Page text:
2. Sarah Woolgar was born about 1811 in West Grinstead.  She died aged 40 years on 29 October 1851 and was buried in West Grinstead.

    Sarah married James Carman.

    James was born about 1811 in Middlesex.  After Sarah's death, James married Susannah.  She was born about 1817 in Cambridgeshire.

    When the 1851 census was recorded the couple and their 5 children and Sarah's father were living at 13 Mary Street, Bromley.  James was then a 39 year old clerk in a distillery.  Sarah was then also 39 years old.  In 1861, James was a 49 year old licenced victualler living at 25 Old Bailey in the parish of St. Sepulchre in north west London.  With him was his 44 year old wife Susannah, his 2 daughters, married brother-in-law George Long aged 26, married sister-in-law Sarah Long aged 33 and 2 unmarried servants, namely 29 year old Hannah Bentham who was deaf and 21 year old George Haylock.

    James and Sarah had the following children:

    1. Ellen S. Carman was born about 1839 in Bromley.  She was a 12 year old scholar in 1851.

    2. Edwin J. Carman was born about 1841 in Bromley.  He was a 10 year old scholar in 1851.

    3. Harriet Carman was born about 1843 in Bromley.  In 1851 she was an 8 year old scholar.

    4. Amelia Carman was born about 1844/5 in Bromley.  In 1851 she was a 6 year old scholar.  The 1861 census records that she was 17 years old and the eldest of her siblings living at home.

    5. Charles Carman was born on 4 July 1845.  He died aged 11 months on 4 June 1846 and was buried in West Grinstead on 10 June 1846.

    6. Maria F. Carman was born about 1848 in Bromley.  At the time of the 1851 census she was a 3 year old scholar.  In 1861 she was 13 years old.

 

Dave Woolgar came upon Maureen Taylor's web site via Family Tree Magazine and emailed her seeking help in identifying the above photograph, which maybe of Hannah Woolgar, nee Stringer.  The following was Maureen's reply and article which appeared in the online edition of FTM.  Maureen's web site is at http://www.maureentaylor.com/projects.htm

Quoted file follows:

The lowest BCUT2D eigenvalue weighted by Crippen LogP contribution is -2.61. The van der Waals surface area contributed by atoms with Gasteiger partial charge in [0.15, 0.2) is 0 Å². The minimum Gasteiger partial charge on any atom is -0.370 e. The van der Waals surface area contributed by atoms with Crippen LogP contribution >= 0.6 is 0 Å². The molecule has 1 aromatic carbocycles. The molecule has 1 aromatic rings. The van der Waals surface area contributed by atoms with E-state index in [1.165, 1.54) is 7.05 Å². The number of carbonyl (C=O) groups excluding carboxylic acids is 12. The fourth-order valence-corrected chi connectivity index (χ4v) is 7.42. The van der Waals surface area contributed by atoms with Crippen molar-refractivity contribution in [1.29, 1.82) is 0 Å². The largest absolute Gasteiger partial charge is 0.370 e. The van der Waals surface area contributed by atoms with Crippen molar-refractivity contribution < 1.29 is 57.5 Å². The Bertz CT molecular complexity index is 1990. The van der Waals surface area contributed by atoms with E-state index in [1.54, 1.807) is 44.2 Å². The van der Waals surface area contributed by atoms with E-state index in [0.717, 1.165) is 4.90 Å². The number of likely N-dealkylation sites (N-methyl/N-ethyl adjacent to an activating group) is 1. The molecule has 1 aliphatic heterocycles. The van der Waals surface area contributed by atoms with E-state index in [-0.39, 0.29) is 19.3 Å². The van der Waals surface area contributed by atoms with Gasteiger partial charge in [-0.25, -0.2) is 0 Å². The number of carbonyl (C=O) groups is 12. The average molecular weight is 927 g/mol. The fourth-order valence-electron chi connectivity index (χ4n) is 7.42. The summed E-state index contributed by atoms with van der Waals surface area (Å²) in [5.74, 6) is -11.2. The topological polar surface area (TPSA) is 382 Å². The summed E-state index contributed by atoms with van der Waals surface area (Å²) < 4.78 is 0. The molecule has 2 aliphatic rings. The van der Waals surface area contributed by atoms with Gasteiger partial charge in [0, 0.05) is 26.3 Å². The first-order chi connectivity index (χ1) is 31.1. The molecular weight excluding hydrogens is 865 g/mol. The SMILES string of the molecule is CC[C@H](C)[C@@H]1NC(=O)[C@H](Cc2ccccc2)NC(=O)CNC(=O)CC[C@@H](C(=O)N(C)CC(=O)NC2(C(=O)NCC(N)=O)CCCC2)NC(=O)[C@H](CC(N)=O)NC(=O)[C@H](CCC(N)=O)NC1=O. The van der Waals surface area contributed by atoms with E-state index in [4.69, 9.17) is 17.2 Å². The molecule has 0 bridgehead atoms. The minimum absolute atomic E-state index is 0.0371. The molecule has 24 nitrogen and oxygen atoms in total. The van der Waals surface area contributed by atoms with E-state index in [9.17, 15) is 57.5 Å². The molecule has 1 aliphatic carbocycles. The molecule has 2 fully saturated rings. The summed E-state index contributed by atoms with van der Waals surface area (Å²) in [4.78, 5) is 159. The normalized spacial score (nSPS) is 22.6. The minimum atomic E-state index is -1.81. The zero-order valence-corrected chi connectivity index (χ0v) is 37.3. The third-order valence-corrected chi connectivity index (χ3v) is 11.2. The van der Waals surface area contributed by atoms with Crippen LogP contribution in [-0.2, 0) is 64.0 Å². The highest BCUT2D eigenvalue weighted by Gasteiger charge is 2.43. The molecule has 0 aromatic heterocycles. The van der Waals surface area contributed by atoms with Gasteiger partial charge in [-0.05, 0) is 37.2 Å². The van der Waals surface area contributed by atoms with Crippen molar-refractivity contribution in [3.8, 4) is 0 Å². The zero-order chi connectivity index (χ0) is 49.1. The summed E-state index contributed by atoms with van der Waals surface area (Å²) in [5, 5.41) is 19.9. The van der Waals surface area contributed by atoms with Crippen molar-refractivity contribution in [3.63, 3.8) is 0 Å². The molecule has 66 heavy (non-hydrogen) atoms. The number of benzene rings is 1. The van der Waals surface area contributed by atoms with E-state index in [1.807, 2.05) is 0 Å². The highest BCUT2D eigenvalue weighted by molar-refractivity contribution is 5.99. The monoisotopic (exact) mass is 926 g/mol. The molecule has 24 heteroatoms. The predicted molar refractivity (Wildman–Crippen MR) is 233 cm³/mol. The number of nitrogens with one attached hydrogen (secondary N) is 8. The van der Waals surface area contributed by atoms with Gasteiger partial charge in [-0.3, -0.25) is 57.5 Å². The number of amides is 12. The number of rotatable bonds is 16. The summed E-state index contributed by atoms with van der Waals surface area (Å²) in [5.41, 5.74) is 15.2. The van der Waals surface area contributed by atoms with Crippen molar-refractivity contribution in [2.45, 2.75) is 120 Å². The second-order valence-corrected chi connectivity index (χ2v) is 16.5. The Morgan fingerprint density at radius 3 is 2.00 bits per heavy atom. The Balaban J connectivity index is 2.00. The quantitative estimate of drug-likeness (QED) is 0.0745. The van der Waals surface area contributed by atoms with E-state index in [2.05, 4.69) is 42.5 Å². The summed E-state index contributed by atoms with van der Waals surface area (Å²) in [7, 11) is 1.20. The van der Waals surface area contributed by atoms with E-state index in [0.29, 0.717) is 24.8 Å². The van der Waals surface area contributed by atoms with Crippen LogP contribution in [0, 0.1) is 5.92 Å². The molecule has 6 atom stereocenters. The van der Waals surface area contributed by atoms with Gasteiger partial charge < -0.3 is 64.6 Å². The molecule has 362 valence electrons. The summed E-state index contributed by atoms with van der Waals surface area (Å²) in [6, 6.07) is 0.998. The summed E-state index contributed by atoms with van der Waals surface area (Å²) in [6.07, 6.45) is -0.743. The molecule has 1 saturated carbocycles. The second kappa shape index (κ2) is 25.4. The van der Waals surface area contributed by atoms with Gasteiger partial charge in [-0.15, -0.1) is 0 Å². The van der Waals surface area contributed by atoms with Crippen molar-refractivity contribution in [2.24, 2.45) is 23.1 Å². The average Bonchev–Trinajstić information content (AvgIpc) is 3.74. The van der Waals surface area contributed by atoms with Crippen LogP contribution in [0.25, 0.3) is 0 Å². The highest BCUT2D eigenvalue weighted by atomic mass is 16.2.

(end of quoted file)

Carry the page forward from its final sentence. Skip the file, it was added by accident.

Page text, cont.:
Ruffled Up

Dave Woolgarís father left him a legacy of family photos. While the majority of images are unidentified his father did help him annotate a few of them with family relationships like this picture of an elderly woman captioned ďgreat great grandmother born about 1820 in England.Ē  That would make this person Woolgarís 4x grandmother if the caption is correct.  Itís a troublesome photo thatís been bothering him for a couple of years.

Itís no wonder this picture is driving him crazy. If this woman was born in 1820 then her clothing should reflect the styles of the 1890s (estimating that sheís at least 70 years of age based on the deep wrinkles around her cheeks).  Thatís not the case. Her sleeves have a slight fullness to the upper arm, but thatís not enough evidence to conclude itís the 90s. For other photos from the late nineteenth century read past columns http://www.familytreemagazine.com/photos/previouscols.htm

This photo has a lot more in common with a picture featured in my Family Tree Magazine Photo Detective  column (June 2005).  The photo that accompanied that article was an elderly woman posed in a ruffled cap, a full upper sleeved dress and a fur stole. It was a portrait of Judith Simpson, age 74, taken in 1848.

Itís clear from the clothing details that this portrait of an unidentified woman is a lot older than Woolgar thought. Her ruffled cap, known as a day cap, was worn indoors. The bold patterned cotton dress with a shawl collar, woolen shawl, and full upper sleeves dates from the 1830s. Her age combined with clothing clues makes it impossible for her to be born in 1820.  Itís a classic example of an elderly person wearing older clothing.

The photo itself is a copy of a daguerreotype, a style of photography popular from the 1840s through c.1860 in many parts of the world including England. For more examples of daguerreotypes see Joan L. Severaís relatively new book, My Likeness Taken: Daguerrian Portraits in America (Kent State University Press, $65.00). Either the copy photographer or the original daguerreotypist took this fuzzy image. Iíd vote for the latter. This daguerreotypist focused his camera perfectly on the fabric at knee height subsequently blurring the rest of the image. This can happen with auto focus cameras even today when you point at an object in the foreground and the background blurs. The oval shape of the original daguerreotype is still visible in the corners of this portrait. Look closely at the upper corners of the image to see the curve.

If the woman in this photo is 70-80 years old and the image dates from c. 1843 then this woman was born in the period c. 1763-1773. Thatís a few more generations back than Woolgarís father thought making this image a family history treasure. With a time frame and an approximate age, now Woolgar can try to figure out who she is.

Donít forget to check out the new Photo Detective Forum on the Family Tree Magazine website!

http://www.familytreemagazine.com/forum/forums/forum-view.asp?fid=16

 

Dave has also received help from Marion Woolgar, who is sceptical that the photograph is of Hannah, as the lady is wearing a ring and Marion does not think this would suit Hannah's economic situation.

Maybe someone else also has a copy of this photograph and can positively identify the lady, if so, please email me or Dave.

 

STRINGER          WOOLGAR